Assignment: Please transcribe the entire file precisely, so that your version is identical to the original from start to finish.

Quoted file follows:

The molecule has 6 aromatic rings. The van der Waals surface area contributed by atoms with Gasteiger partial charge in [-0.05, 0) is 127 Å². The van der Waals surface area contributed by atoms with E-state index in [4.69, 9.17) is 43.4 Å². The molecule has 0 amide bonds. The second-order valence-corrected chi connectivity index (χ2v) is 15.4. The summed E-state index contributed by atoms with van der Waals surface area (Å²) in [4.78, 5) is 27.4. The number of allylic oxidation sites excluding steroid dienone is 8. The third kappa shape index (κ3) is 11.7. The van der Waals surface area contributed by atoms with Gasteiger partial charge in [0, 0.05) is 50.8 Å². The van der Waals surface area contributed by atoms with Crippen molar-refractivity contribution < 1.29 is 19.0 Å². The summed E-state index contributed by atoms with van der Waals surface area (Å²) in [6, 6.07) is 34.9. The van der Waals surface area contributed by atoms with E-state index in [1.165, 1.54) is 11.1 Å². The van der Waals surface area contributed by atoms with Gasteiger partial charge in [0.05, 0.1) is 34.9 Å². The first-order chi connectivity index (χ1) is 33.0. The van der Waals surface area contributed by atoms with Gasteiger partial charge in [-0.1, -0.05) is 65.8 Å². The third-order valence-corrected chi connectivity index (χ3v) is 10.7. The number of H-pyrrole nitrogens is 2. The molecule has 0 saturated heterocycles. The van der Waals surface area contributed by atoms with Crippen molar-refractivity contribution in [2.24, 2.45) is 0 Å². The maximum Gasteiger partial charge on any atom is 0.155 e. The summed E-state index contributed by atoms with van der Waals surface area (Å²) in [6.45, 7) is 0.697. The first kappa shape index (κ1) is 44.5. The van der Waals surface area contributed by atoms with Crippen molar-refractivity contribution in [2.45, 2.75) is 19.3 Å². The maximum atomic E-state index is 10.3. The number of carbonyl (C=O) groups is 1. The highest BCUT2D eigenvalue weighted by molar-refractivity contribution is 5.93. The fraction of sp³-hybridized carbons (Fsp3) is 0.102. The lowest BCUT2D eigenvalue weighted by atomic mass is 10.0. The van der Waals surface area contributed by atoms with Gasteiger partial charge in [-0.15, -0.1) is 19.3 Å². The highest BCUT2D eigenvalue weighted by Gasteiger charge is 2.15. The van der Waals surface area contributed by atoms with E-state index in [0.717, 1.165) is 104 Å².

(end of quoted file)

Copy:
The molecule has 6 aromatic rings. The van der Waals surface area contributed by atoms with Gasteiger partial charge in [-0.05, 0) is 127 Å². The van der Waals surface area contributed by atoms with E-state index in [4.69, 9.17) is 43.4 Å². The molecule has 0 amide bonds. The second-order valence-corrected chi connectivity index (χ2v) is 15.4. The summed E-state index contributed by atoms with van der Waals surface area (Å²) in [4.78, 5) is 27.4. The number of allylic oxidation sites excluding steroid dienone is 8. The third kappa shape index (κ3) is 11.7. The van der Waals surface area contributed by atoms with Gasteiger partial charge in [0, 0.05) is 50.8 Å². The van der Waals surface area contributed by atoms with Crippen molar-refractivity contribution < 1.29 is 19.0 Å². The summed E-state index contributed by atoms with van der Waals surface area (Å²) in [6, 6.07) is 34.9. The van der Waals surface area contributed by atoms with E-state index in [1.165, 1.54) is 11.1 Å². The van der Waals surface area contributed by atoms with Gasteiger partial charge in [0.05, 0.1) is 34.9 Å². The first-order chi connectivity index (χ1) is 33.0. The van der Waals surface area contributed by atoms with Gasteiger partial charge in [-0.1, -0.05) is 65.8 Å². The third-order valence-corrected chi connectivity index (χ3v) is 10.7. The number of H-pyrrole nitrogens is 2. The molecule has 0 saturated heterocycles. The van der Waals surface area contributed by atoms with Crippen molar-refractivity contribution in [2.24, 2.45) is 0 Å². The maximum Gasteiger partial charge on any atom is 0.155 e. The summed E-state index contributed by atoms with van der Waals surface area (Å²) in [6.45, 7) is 0.697. The first kappa shape index (κ1) is 44.5. The van der Waals surface area contributed by atoms with Crippen molar-refractivity contribution in [2.45, 2.75) is 19.3 Å². The maximum atomic E-state index is 10.3. The number of carbonyl (C=O) groups is 1. The highest BCUT2D eigenvalue weighted by molar-refractivity contribution is 5.93. The fraction of sp³-hybridized carbons (Fsp3) is 0.102. The lowest BCUT2D eigenvalue weighted by atomic mass is 10.0. The van der Waals surface area contributed by atoms with Gasteiger partial charge in [-0.15, -0.1) is 19.3 Å². The highest BCUT2D eigenvalue weighted by Gasteiger charge is 2.15. The van der Waals surface area contributed by atoms with E-state index in [0.717, 1.165) is 104 Å².